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Son takes up dead doctor's cause

Long before his father was murdered in front of the abortion clinic where he worked, David Gunn Jr. supported abortion rights.

But it wasn't until that day last March that Gunn realized that being supportive wasn't going to be enough. He would have to take action.

Dr. David Gunn was killed during an anti-abortion demonstration as he made his way to work, when Michael Griffin, a fundamentalist Christian demonstrator, pumped three bullets into his back.

Saturday, Griffin was sentenced to life in prison for the murder.

Before Dr. Gunn was shot, the abortion battle had escalated, and he had started traveling with three guns for protection. He told his son he was worried and that things were getting tense.

"I knew things were bad," he said. "I had given him rides to clinics before, but I didn't know things in Pensacola were as bad as they were."

March 10, 1993, the day his father died on the lawn of Pensacola Medical Services, Gunn's phone started ringing. As the first death connected to escalated violence at clinics, Dr. Gunn's death drove a wedge further between the two sides of the national abortion debate.

The networks called. Newspapers called. Donahue called.

He has testified before Congress, led rallies and traveled the country speaking at seminars and conferences on women's issues and abortion rights.

Since his father's death, David Gunn has been thrust into the national spotlight, a place the 23-year-old English major is not all that comfortable being.

"But I'll do it as long as they want me to because I think it's really important," he said. "I don't want to see any more doctors getting killed or hurt. Doctors should not have to wear bulletproof vests to work. I don't think that's too much to ask."

Next week Gunn will speak to the National Coalition of Abortion Providers and will open Pensacola's Rock for Choice Concert, which headlines the popular rock group Pearl Jam.

Last week, he sat through his father's killer's murder trial.

Meanwhile, he's trying to keep up with his Spanish, and he's reading two Shakespeare plays so he can graduate later this year.

The trial was difficult to sit through, he said. It was hard to look at Griffin across the courtroom and not show any emotion.

"It's hard to look at the man who killed your dad and not show utter disdain," he said.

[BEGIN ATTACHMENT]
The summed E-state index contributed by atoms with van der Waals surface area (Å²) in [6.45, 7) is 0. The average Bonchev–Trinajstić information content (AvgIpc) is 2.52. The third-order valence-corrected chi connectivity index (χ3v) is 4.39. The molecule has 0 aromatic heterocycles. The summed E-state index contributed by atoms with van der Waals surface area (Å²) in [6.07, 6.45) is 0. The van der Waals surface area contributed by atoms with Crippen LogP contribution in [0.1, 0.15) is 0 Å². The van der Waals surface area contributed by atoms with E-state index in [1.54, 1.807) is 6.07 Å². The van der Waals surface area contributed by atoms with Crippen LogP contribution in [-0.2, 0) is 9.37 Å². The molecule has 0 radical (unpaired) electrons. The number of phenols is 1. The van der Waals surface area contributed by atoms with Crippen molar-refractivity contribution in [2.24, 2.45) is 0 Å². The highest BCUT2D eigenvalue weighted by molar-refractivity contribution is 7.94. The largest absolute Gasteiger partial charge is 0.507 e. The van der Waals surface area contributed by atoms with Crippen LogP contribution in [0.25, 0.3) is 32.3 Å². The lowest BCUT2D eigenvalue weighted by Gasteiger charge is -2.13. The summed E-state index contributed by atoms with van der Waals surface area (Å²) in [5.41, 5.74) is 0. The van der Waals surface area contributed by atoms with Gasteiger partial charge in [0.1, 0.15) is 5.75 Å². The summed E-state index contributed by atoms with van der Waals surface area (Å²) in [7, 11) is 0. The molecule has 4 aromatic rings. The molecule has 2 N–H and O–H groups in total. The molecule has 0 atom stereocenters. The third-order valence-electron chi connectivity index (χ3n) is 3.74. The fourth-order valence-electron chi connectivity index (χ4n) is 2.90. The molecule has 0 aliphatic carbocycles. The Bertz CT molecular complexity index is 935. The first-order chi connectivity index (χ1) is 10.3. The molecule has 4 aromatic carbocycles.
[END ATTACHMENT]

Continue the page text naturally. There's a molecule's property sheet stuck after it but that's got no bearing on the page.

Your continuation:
And each day at the courthouse he would have to file in and out of the courtroom with people who believe murder of abortion doctors is justified. Some of those in the courtroom held news conferences calling the elder Gunn a murderer who justice was served upon when Griffin shot him. To that element, Griffin was a hero.

Yet each morning, Gunn politely said hello and wished them a nice day.

"I see these guys everywhere, at rallies, here," he said. "I feel like I know them. They want you to hate them, and they can't stand it when you don't confront them. What they stand for is damnable, I don't justify it with a rebuttal."

Dr. Gunn was known as a dedicated father and doctor. He has often been described as passionate in his belief in a woman's right to choose.

Now it's David who must be passionate. When he first started speaking in public, he says, he was intimidated. He still stumbles over his words from time to time, but he's getting used to having a microphone stuck in his face and answering questions for newscasts or Court TV or the National Organization for Women.

He has been working closely with NOW, The Feminist Majority and the National Abortion and Reproductive Rights Action League to get the Freedom of Access to Clinic Entrances Act passed in Congress.

"I'm really doing everything I can for that," he said. "That bill is so important. If that was already the law, my dad might still be alive."

His sister, 19-year-old Wendy, hopes to someday be a doctor. She is just beginning to take an activist role regarding the abortion issue too. She'll join David at the Pearl Jam concert, but she's more comfortable letting her brother take the spotlight.

"Before my father was killed, no one cared what I thought," he said. "For now they care, and as long as they do, I'll tell them."

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